Adrenaline runs high as crowds brandishing spears, clubs, flywhisks and fresh tree branches to the skies, surge along the village paths chanting traditional war songs.
Happily they are not on their way to fight an enemy, though the reasons for their testosterone-fuelled excitement are centred on a ritual act of manliness — the age-old practice of male circumcision, marking the rite of passage from childhood to manhood.
We are visiting the Bugisu (also called Bamasaba) tribe at the foot of Mount Elgon, 256km east of the capital, Kampala, to witness this annual ceremony.
The voices of the initiates — accompanied by the loud clanging of bells tied to their legs and arms, as well as the brisk pulsations of the zingoma (traditional drums) — combine to produce a surprisingly harmonious cacophony.
It is these sounds to which the frenzied crowds — led by a bunch of bare-chested youths — dance with reckless abandon. Their dance, known in local parlance as kadodi, involves the females twisting their waists and gyrating their backsides, an art that few outside this tribe can muster, while the males do a less artistic but equally energetic prance behind them.
The vigorous dancing raises a cloud of dust that can be seen from hundreds of metres away. The villagers approach a clearing, where a line of mean-looking old men brandishing sharp knives await them. The moment of truth has arrived.
One at a time, the initiates run to the knife-wielding bashebi (local surgeons), jump high and stand firm right before them, grip a stick across their shoulders and look straight to the skies. With astonishing dexterity, each surgeon pulls at the penis of the boy he is assigned to and cuts off the foreskin with the kumubono, as the surgical knife is called. There is nothing symbolic about the pain of this anasthetic-free operation and the crowd falls silent and holds its breath for the 10 seconds the procedure takes. This is the climax of the Imbalu (circumcision).
Among the Bagisu, every boy is supposed to prove his bravery by publicly “facing the knife” without anaesthesia in full view of family and friends. It is hard to watch, this operation, without grimacing or instinctively holding one’s own crotch.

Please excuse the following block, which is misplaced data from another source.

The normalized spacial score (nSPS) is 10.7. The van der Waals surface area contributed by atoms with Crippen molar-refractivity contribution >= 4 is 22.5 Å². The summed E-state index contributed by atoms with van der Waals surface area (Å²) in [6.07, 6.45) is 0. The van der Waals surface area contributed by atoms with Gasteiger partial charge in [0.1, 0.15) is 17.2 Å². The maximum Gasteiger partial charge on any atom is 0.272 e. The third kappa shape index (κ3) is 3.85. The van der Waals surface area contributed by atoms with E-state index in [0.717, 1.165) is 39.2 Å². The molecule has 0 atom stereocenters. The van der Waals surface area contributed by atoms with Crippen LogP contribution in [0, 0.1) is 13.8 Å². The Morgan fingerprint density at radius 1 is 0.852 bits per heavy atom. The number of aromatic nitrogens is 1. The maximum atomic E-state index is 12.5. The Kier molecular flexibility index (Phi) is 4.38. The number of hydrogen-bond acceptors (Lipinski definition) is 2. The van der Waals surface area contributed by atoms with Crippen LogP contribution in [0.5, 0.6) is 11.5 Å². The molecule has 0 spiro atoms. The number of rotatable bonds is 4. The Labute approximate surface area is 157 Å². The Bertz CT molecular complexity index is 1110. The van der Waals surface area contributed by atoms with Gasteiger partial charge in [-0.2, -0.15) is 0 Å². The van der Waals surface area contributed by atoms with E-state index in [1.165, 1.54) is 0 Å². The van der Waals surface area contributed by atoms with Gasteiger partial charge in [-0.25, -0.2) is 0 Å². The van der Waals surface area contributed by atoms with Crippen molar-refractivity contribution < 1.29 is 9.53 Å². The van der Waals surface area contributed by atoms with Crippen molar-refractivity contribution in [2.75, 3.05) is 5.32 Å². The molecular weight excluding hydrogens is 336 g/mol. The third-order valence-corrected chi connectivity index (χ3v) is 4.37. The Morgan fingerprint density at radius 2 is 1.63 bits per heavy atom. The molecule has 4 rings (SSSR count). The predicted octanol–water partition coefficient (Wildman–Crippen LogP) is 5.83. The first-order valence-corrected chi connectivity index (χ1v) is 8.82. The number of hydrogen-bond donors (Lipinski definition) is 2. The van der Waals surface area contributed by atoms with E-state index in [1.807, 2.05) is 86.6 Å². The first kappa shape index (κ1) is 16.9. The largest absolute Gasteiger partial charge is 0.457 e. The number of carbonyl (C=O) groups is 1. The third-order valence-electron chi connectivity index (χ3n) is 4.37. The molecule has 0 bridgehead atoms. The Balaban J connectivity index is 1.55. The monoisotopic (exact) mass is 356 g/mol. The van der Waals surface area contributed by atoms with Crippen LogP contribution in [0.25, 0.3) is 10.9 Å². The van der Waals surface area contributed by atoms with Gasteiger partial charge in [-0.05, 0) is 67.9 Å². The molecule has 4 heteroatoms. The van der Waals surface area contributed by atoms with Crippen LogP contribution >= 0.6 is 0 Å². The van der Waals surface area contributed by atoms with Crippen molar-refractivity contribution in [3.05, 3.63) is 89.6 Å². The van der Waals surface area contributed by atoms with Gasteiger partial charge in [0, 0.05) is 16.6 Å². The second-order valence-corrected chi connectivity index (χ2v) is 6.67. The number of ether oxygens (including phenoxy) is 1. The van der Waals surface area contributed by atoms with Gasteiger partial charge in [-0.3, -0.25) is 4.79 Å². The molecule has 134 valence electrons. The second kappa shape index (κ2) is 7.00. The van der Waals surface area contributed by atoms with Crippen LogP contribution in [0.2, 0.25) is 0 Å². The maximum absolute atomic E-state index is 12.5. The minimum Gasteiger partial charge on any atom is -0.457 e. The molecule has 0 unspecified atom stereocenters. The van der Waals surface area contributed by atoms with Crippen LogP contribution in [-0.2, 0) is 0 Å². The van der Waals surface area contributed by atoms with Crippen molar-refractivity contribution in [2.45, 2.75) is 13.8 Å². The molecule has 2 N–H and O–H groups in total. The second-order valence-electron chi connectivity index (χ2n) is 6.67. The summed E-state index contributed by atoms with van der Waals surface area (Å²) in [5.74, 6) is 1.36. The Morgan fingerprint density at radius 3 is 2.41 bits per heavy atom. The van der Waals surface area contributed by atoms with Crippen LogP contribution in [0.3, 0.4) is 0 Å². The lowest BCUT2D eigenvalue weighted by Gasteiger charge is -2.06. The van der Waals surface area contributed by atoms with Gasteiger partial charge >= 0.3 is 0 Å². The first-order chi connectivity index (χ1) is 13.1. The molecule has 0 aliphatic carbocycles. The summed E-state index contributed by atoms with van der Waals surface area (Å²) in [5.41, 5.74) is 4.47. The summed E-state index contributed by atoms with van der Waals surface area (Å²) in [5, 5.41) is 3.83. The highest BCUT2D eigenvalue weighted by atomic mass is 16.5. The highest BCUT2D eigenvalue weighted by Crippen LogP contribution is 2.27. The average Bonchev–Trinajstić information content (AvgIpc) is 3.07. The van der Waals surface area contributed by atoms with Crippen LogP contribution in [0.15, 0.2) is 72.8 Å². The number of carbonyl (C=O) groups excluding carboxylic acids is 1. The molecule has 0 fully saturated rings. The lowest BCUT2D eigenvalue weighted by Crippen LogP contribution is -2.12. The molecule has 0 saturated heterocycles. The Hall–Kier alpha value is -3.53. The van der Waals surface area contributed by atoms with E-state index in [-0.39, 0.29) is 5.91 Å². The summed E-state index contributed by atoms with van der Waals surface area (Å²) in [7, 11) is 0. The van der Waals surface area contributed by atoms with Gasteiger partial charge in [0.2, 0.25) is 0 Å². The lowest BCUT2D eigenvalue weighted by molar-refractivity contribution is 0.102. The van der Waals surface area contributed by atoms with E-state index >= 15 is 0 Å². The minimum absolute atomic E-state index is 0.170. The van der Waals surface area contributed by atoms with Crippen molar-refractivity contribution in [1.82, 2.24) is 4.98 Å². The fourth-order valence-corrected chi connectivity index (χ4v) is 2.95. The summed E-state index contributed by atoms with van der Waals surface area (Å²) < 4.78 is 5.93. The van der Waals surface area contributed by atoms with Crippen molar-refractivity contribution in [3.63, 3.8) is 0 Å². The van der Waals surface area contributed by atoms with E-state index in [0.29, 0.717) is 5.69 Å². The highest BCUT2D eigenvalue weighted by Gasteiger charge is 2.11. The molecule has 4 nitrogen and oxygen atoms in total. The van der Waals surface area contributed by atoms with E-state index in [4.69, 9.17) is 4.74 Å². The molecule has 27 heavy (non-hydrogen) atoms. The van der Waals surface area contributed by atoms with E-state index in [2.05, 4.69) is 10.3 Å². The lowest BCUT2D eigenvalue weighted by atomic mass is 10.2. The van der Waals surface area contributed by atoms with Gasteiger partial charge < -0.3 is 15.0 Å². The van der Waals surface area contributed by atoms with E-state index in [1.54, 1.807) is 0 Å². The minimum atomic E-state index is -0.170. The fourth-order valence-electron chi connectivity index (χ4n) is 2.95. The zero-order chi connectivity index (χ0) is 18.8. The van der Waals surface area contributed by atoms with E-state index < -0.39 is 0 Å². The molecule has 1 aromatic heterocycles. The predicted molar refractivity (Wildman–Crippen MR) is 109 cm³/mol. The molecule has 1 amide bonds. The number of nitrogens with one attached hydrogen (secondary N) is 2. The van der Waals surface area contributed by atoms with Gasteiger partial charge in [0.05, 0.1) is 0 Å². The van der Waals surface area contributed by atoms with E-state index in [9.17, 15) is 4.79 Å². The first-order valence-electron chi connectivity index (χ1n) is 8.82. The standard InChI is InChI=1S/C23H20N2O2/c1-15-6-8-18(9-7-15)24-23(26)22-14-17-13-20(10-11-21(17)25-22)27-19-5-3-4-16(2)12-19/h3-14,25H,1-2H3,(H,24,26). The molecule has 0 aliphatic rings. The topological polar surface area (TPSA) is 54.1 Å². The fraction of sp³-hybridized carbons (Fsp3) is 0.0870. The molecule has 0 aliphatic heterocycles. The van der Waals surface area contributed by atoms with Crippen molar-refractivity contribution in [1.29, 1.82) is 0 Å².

Yet the vast majority of the candidates do not even flinch. The trick is said to lie in indianyi and olumbugu. A few hours before knife time, the candidates are given some of these local herbs to steel them; idianyi supposedly makes the candidate develop a yearning for his foreskin to be cut off and olumbugu gives stamina.
Circumcision candidates who endure the pain without showing any signs of weakness are feted as heroes. Those who do otherwise, by crying out or touching the hand of the omushebi, are considered cowards bringing bad luck to the community. They are fined heavily.
A family whose son has shamed the tribe is also asked to perform rituals, slaughtering several animals as part of the cleansing process. Although the rituals are not impossible to perform, no family wants its son to fail as it would make them the laughing stock of the community for years to come.
Sometimes though, bravery comes at a price. Because the omushebi‘s job is hereditary, handed down from fathers to sons, their training is always done locally. Also, because the kimibono are only sharpened against a special kind of stone, the omushebi’s handiwork is not always flawless.
In one incident that I witnessed two years ago at Mutoto Cultural Centre on the outskirts of Mbale town, 16-year-old Ronald Wamimbi had his foreskin cut badly. As he bled profusely, the surgeons tied up the bleeding part with only a thin black string.
Yet there are not many ways around the harsh, proud knife. The option of hospitals and anaesthesia has never been welcome among the Bagisu. Boys circumcised in hospital are labelled cowards and ridiculed by the local community.
But while those who go to hospitals suffer only contempt, it is an even worse offence for a Mugisu boy to shun circumcision altogether. Once the boycotters are discovered, they are circumcised forcefully by members of the community no matter their status in society.
One of the most prominent individuals to have faced the wrath of his kinsmen was one Muduuku, a minister in Uganda’s third post-independence government; he should have been circumcised in 1958 but had gone out of the country to study.
On returning to Uganda, Muduuku is said to have declared to his tribesmen that he had been circumcised in hospital. They believed him until 1992. Some things you just cannot hide forever.
Even those who try to cheat culture by dying before they are circumcised do not get away with it. Bugisu tradition demands that before an uncircumcised male who has passed on is buried, his body is propped upright with a pole placed against his back and then circumcised by a retired “surgeon”.
I grew up in a community which does not practice circumcision. But when I moved to the Bagisu region to study, I decided I wanted to “face the knife” in the traditional way. This was partly because I was fascinated by the practice and partly because uncircumcised “boys” like me were constantly teased by our peers that we weren’t brave enough to do it.
I moved to another part of the country before I could do it, but I still have mixed feelings about my “escape”.
Benon Herbert Oluka is a journalist with The EastAfrican newspaper. He lives in Kampala